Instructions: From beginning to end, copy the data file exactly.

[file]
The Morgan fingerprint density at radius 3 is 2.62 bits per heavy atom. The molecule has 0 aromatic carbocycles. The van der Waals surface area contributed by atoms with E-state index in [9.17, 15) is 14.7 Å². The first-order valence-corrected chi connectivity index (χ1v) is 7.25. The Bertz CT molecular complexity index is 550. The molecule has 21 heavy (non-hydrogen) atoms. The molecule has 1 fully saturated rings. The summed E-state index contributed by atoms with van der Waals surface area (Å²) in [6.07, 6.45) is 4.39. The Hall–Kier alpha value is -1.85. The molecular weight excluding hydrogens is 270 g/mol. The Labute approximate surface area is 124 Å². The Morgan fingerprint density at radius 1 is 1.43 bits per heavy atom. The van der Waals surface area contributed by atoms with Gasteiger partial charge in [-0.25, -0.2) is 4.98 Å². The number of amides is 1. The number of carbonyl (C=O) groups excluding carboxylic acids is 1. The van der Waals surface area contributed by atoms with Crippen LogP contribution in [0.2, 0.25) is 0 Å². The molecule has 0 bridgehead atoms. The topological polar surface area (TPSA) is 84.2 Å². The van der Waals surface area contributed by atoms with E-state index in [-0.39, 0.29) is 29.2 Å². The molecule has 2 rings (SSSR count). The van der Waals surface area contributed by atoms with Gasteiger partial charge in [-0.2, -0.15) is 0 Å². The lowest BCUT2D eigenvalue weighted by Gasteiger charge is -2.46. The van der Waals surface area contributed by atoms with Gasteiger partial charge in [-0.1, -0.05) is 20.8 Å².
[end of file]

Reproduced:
The Morgan fingerprint density at radius 3 is 2.62 bits per heavy atom. The molecule has 0 aromatic carbocycles. The van der Waals surface area contributed by atoms with E-state index in [9.17, 15) is 14.7 Å². The first-order valence-corrected chi connectivity index (χ1v) is 7.25. The Bertz CT molecular complexity index is 550. The molecule has 21 heavy (non-hydrogen) atoms. The molecule has 1 fully saturated rings. The summed E-state index contributed by atoms with van der Waals surface area (Å²) in [6.07, 6.45) is 4.39. The Hall–Kier alpha value is -1.85. The molecular weight excluding hydrogens is 270 g/mol. The Labute approximate surface area is 124 Å². The Morgan fingerprint density at radius 1 is 1.43 bits per heavy atom. The van der Waals surface area contributed by atoms with Gasteiger partial charge in [-0.25, -0.2) is 4.98 Å². The number of amides is 1. The number of carbonyl (C=O) groups excluding carboxylic acids is 1. The van der Waals surface area contributed by atoms with Crippen LogP contribution in [0.2, 0.25) is 0 Å². The molecule has 0 bridgehead atoms. The topological polar surface area (TPSA) is 84.2 Å². The van der Waals surface area contributed by atoms with E-state index in [-0.39, 0.29) is 29.2 Å². The molecule has 2 rings (SSSR count). The van der Waals surface area contributed by atoms with Gasteiger partial charge in [-0.2, -0.15) is 0 Å². The lowest BCUT2D eigenvalue weighted by Gasteiger charge is -2.46. The van der Waals surface area contributed by atoms with Gasteiger partial charge in [-0.1, -0.05) is 20.8 Å².